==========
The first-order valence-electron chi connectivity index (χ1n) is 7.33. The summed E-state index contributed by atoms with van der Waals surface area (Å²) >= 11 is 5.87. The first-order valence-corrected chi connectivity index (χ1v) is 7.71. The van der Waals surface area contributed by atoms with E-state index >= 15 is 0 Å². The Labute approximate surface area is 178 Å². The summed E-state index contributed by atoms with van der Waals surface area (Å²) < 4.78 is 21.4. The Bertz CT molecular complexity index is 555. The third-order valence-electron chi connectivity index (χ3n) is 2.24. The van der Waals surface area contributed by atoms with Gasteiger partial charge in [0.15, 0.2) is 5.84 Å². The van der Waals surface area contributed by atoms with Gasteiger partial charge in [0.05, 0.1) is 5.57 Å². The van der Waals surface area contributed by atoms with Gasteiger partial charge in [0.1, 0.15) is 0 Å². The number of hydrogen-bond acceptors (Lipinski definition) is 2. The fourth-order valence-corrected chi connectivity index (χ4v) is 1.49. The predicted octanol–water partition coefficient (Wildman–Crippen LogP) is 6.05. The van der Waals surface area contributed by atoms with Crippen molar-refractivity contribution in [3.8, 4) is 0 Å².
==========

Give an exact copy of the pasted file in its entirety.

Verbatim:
The first-order valence-electron chi connectivity index (χ1n) is 7.33. The summed E-state index contributed by atoms with van der Waals surface area (Å²) >= 11 is 5.87. The first-order valence-corrected chi connectivity index (χ1v) is 7.71. The van der Waals surface area contributed by atoms with E-state index >= 15 is 0 Å². The Labute approximate surface area is 178 Å². The summed E-state index contributed by atoms with van der Waals surface area (Å²) < 4.78 is 21.4. The Bertz CT molecular complexity index is 555. The third-order valence-electron chi connectivity index (χ3n) is 2.24. The van der Waals surface area contributed by atoms with Gasteiger partial charge in [0.15, 0.2) is 5.84 Å². The van der Waals surface area contributed by atoms with Gasteiger partial charge in [0.05, 0.1) is 5.57 Å². The van der Waals surface area contributed by atoms with Gasteiger partial charge in [0.1, 0.15) is 0 Å². The number of hydrogen-bond acceptors (Lipinski definition) is 2. The fourth-order valence-corrected chi connectivity index (χ4v) is 1.49. The predicted octanol–water partition coefficient (Wildman–Crippen LogP) is 6.05. The van der Waals surface area contributed by atoms with Crippen molar-refractivity contribution in [3.8, 4) is 0 Å².